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Thursday, 18 May 2017

Dangerous Politics

In a superficial sense, the current UK General Election seems quite dull. The press is overwhelmingly taking the view that Labour's manifesto is so ridiculous that it confirms their general argument that Mr Corbyn, therefore his party, is unelectable. Mr Farron, the LibDem leader, looks and sounds like an untutored novice: some members of his party may gain [or recover] seats in the House; but not enough to change the situation overall. The Conservatives do not need to seem to try: they just push the image of a 'strong and stable' Mrs May leading an almost-invisible but allegedly competent team to a certain victory.

But yet: the Labour manifesto stirs up a lot of issues that have given rise to much digruntlement over several years. The opposing parties' machines can say that Labour's plans are unaffordable, and produce tables of numbers to show this in terms of statistics from the Osborne era, but against that are two potentially significant demographic appeals. Labour can attract the young, with their promises on tuition fees and on the health service; and they can attract the old by reference to their proposals for the health service, pensions and allowances: and now by reference to the Tories' 'mean' policies on pensioner benefits, pensions and the seizure of the properties owned by deceased former recipients of care in old age. These factors may not succeed in overcoming the image of Corbyn as a bumbling Marxist antique, but they could make the election a lot closer than was thought even last weekend.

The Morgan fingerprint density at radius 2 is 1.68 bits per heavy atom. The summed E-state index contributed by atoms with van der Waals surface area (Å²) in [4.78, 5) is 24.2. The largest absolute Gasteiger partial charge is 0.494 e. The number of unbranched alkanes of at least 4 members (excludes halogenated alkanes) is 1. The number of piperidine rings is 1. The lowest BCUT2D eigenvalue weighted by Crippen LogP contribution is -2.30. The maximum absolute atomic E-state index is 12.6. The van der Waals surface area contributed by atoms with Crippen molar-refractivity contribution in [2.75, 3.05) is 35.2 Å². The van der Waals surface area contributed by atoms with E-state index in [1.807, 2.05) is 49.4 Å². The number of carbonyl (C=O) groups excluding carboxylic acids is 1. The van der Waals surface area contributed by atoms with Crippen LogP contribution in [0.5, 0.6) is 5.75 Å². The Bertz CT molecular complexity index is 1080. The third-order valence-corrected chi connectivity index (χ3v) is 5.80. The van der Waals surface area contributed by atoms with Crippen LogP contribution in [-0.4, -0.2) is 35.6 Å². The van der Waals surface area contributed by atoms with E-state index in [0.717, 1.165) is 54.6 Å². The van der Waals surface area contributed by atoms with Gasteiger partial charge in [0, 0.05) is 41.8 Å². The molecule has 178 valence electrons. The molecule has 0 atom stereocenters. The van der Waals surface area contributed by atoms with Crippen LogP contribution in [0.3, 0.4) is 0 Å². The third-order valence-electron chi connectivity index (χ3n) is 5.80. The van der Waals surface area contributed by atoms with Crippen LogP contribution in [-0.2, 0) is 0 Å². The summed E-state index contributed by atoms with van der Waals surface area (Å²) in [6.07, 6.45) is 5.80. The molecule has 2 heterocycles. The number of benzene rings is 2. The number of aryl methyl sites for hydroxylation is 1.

The real disappointment is in the Conservative manifesto. They have absolutely no positive policy for the regeneration of the country. While Labour talk of spending billions on the infrastructure of the economy [that would then support growth: as promised in the USA by Mr Trump], the Tories are entirely confined within the constraints of Osborne's austerity.The dull, dull Chancellor of the Exchequer acts as if he were a puppet of the Cameron-Osborne regime. While government spokesmen still talk hopelessly about putting billions into 'education' and mitigating the chronic inadequacy of the NHS, the real and present crisis of funding in the Health Service is apparent to all. The Southern Railway is facing another strike; but their franchise seems secure. The do-nothing regime is neither strong nor stable: it is weak and impotent, like a rabbit caught in the headlights of Osborne's ongoing juggernaut, conveying the economy to national impoverishment.

Britain's economy urgently needs billions of pounds of investment: and not in silly schemes like HS2 or unproved foreign nuclear power sources. As stressed in this blog yesterday, the key to a successful economy is to reach out for higher productiveness: if an economy achieves that, the productivity of workers and investment will grow [and even economists can measure that].

As the details of the Conservatives' manifesto are released, the grey vote may be thrown away. Young people may be attracted to Labour, while they will see nothing in a second referendum on the Brexit issue.

The central proposition of my book: NO CONFIDENCE: The Brexit Vote and Economics was that the British people used the referendum to reject the Cameron-Osborne regime and the political class from which they came. Mrs May is currently turning this election campaign into a defence of what was defeated in June last year. The time for voters to realise this may be too short to determine their votes, and they may rightly be afraid of the uncosted aspects of Labour's programme. But the lady and her close team of minders seem at present to be turned dramatically against the national mood: and that can turn the election against her.

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